On social media, many commenters feel that Beijing’s latest announcement is still forcing people to get vaccinated despite earlier official statements saying that people should not be forced to to get the shot.

Some people talk about Beijing ‘playing games’ with Covid guidelines and the language that comes with it. “It’s like Shanghai saying they weren’t actually in lockdown,” one commenter wrote: “Not sure why I stayed at home all that time then.”

At the same time, there are also netizens expressing full support for the latest measures:

First, Beijing isn’t really the first to implement this policy, many countries around the world have had similar policies before, and there are precedents in common law and mainland law, so there’s no controversy when it comes to legality. Second, it really isn’t forced on you. For those who do not [wish] to receive the vaccine for no particular reason, you could choose not to go to crowded public places, and you might as well not get the vaccine.

This blogger goes on to list more reasons why they support Beijing’s vaccine mandate, including the proven efficiency and safety of the vaccine, and the choice to get a vaccine in order to get more freedom.

Still, many remain skeptical and might just wait out on getting the shot if they haven’t gotten it already.

“As long as I can still do my groceries, it’s fine by me,” some people commented.

Some people are also worried about the technical side of the vaccine mandate: “If I receive my vaccine outside of Beijing, will it still show up in the Beijing Health app?” one person wondered.

And many typical comments show that there is simply not enough awareness on the pro’s and cons of getting a Covid vaccine: “Can the vaccine prevent the spread of the virus? What are the side effects?”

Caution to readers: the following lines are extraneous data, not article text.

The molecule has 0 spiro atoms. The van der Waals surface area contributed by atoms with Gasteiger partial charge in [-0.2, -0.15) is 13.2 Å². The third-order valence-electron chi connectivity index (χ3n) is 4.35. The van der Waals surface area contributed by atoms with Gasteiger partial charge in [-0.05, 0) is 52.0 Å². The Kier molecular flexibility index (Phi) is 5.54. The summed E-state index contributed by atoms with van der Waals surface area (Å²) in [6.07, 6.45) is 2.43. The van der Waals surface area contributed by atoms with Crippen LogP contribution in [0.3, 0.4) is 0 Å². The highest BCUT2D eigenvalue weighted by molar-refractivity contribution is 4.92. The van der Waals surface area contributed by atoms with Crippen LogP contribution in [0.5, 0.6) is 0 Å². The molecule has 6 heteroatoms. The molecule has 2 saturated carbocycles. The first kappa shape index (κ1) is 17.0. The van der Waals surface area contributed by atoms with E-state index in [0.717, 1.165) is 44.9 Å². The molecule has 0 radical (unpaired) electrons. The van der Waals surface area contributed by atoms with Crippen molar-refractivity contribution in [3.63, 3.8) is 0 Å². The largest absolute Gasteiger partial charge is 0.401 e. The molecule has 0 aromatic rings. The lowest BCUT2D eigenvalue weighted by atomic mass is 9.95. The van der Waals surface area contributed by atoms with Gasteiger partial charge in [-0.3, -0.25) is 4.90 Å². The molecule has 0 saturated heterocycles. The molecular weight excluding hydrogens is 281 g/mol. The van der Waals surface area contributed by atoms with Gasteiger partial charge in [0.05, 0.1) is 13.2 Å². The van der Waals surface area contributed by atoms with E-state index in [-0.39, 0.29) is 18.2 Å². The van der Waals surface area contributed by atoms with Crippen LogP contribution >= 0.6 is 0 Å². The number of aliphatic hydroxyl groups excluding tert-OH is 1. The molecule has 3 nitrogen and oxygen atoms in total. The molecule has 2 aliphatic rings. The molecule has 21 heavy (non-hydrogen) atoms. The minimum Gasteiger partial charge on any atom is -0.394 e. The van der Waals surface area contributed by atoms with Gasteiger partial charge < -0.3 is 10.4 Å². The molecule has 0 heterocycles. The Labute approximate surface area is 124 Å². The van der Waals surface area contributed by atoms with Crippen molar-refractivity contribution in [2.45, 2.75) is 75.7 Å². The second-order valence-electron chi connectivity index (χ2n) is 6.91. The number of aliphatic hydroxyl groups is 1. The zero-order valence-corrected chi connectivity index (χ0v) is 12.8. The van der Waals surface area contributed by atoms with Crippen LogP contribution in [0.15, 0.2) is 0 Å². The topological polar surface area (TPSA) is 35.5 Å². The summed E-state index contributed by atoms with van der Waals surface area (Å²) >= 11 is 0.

Many people also see Beijing’s announcement as a sign of what is to come: “The next step is the entire country.”

To read more about Covid-19 in China, check our articles here.

By Manya Koetse

 

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©2022 Whatsonweibo. All rights reserved. Do not reproduce our content without permission – you can contact us at info@whatsonweibo.com.

Manya Koetse is the founder and editor-in-chief of whatsonweibo.com. She is a writer, public speaker, and researcher (Sinologist, MPhil) on social trends, digital developments, and new media in an ever-changing China, with a focus on Chinese society, pop culture, and gender issues. She shares her love for hotpot on hotpotambassador.com. Contact at manya@whatsonweibo.com, or follow on Twitter.

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China and Covid19

Anger over Guangzhou Anti-Epidemic Staff Picking Locks, Entering Homes

While these Guangzhou homeowners were quarantined at a hotel, anti-epidemic staff broke their door locks and entered their homes.

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WEIBO SHORT | Weibo Shorts are concise articles on topics that are trending. This article was first published

Dozens of homeowners in Guangzhou, Guangdong, were angered to find out the locks of their apartment doors were broken during their mandatory hotel quarantine.

The residents had gone to a quarantine location after a positive Covid case in their building. Afterward, anti-epidemic staff had entered their homes for disinfection and to check if any residents were still inside.

The incident happened earlier this month in an apartment complex in the Liwan district of the city.

The incident first gained attention on July 10 when various videos showing the broken door locks were posted online. During the morning, the property management had conducted an ’emergency inspection’ of 84 households. The doors were later sealed.

The case went trending again on July 18 when the residential district apologized to all homeowners for the break-ins and promised to compensate them.